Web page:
Building Trust: Lessons Learned from the EU’s GDPR Rollout

August 13, 2018

The U.K.’s Open Banking initiative, coupled with the EU’s broader Second Payments Services Directive (PSD2), presents banking providers and fintechs with a wealth of opportunities, including building more trust and stronger relationships with customers. But they must be balanced with the realities of the new General Data Protection Regulation (GDPR), which is in force for financial institutions (FIs) serving customers in the EU but also offers directional guidance for those serving the U.S. market.

According the Open Data Institute (ODI), 94% of people agree that trust is important when deciding whether to share personal information. This is backed up by this year’s PACE research, which found Trust to be the #1 concern of bank customers in the U.S., U.K., and Germany.

That’s where Consent Management comes in. A flexible consent management tool gives consumers control over the use and movement of their personal and financial data and allows FIs to comply with their customers’ wishes for storing, accessing, and using their personal data.

3 keys to effective Consent Management

A good consent management tool should make it easy for an FI to:
  1. Manage & Track consent – It’s critical to have a system in place that can define consent and data rights policies in one system and simultaneously provide a seamless mechanism for customers to manage their data rights in real time. There are options available that support all the six legal bases for processing personal information under GDPR.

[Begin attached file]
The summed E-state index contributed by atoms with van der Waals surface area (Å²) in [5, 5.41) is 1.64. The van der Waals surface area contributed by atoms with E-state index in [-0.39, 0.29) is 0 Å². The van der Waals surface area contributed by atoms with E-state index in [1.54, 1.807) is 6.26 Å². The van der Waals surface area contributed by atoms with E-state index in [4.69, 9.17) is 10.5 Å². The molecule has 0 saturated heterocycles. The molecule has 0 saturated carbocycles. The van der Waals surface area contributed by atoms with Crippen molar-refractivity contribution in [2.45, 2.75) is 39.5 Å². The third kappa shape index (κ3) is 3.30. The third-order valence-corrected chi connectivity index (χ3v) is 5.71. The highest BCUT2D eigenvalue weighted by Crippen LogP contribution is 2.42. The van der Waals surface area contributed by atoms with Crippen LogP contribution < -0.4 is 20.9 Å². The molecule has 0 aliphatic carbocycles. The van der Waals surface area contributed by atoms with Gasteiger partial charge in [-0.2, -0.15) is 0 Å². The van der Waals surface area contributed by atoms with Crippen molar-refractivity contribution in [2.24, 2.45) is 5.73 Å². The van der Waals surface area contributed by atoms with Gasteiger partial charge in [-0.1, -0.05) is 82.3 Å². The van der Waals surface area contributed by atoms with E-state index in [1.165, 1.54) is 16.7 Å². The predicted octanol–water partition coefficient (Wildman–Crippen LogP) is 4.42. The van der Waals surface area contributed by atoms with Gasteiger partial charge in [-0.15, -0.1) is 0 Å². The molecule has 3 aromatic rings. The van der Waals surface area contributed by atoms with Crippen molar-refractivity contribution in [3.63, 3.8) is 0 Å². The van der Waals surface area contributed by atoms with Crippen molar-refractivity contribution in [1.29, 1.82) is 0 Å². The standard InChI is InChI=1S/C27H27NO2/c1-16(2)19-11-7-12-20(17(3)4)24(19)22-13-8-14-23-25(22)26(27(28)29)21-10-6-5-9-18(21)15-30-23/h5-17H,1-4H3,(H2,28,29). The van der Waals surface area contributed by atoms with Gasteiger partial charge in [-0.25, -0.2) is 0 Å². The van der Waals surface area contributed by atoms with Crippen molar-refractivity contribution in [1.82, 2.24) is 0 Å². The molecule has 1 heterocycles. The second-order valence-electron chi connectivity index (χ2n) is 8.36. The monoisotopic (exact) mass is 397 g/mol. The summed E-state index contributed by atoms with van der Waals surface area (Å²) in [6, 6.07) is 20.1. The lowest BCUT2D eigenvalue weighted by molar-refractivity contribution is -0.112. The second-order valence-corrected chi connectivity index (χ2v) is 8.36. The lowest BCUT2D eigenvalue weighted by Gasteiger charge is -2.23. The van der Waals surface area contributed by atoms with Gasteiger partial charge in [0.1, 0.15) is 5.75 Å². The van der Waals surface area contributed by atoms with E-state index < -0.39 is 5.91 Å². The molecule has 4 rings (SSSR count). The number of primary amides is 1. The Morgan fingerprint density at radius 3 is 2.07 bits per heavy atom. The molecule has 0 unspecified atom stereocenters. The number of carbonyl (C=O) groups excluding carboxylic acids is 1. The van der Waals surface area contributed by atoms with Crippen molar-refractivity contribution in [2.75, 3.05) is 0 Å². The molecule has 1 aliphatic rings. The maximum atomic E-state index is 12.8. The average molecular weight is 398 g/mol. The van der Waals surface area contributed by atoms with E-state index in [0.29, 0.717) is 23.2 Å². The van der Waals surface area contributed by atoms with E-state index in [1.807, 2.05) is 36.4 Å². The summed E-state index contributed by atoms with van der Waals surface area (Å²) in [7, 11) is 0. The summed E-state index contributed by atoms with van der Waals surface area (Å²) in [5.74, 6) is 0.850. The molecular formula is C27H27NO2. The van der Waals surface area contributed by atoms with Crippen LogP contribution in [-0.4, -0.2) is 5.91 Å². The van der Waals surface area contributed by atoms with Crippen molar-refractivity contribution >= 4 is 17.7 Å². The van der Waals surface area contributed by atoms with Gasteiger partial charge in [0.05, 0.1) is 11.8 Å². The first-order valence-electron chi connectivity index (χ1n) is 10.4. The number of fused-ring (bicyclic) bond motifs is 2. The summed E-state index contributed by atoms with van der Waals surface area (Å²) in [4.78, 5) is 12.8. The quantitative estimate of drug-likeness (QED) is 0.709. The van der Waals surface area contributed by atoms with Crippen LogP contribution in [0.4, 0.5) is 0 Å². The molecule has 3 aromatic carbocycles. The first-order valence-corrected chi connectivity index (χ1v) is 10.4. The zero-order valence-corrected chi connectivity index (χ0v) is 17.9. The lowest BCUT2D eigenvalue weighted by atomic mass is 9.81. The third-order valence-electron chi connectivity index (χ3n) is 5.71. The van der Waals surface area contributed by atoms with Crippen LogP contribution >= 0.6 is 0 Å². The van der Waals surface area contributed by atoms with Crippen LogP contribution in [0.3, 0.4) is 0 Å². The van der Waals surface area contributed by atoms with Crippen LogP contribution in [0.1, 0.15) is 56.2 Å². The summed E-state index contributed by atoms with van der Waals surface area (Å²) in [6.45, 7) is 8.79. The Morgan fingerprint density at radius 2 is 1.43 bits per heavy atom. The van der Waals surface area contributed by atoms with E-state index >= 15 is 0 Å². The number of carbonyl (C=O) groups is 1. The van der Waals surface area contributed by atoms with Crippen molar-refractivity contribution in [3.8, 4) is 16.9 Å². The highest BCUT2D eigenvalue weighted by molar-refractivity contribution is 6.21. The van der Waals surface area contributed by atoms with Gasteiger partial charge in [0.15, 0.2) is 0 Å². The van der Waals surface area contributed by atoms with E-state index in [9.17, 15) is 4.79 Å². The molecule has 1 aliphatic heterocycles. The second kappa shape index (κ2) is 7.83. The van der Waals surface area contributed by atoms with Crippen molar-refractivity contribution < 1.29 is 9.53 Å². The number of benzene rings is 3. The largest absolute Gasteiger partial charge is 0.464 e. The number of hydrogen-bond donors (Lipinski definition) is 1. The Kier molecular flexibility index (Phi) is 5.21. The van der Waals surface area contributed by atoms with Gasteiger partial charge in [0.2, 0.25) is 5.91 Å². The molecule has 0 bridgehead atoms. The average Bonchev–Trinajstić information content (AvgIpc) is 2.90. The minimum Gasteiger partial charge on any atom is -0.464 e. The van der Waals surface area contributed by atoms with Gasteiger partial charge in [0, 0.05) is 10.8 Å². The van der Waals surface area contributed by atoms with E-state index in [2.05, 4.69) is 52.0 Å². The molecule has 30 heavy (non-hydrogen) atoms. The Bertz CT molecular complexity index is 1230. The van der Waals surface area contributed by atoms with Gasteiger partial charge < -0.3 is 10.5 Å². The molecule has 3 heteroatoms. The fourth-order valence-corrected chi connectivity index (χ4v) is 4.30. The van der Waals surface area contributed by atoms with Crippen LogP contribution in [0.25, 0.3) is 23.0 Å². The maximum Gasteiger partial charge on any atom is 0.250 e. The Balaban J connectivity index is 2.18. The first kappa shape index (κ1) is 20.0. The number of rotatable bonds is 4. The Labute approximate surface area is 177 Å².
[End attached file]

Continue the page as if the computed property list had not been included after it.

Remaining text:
2. Prove consent was given (audit/compliance) – Transparency is key. Consumers must be made aware of why data is being collected and how the data will be used. FIs need to be able to track, manage and respond to Data Subject Requests to ensure compliance.
  3. Allow for data access/erasure – GDPR has introduced the right for individuals in the EU to have their personal data erased. The ability for FIs to assist and manage this process in a streamlined and efficient way, safeguards against the potential for non-compliance. Offering customers such an option (without the push of regulators) is a great way for FIs to build trust among skeptical U.S. consumers.

Data rights management regulations, such as GDPR, should be viewed less as a burden and more as an opportunity for financial institutions to educate customers on data sharing, while creating a more personalized experience and ultimately strengthening and deepening customer relationships.

Tags: Data Management & Analytics, Technology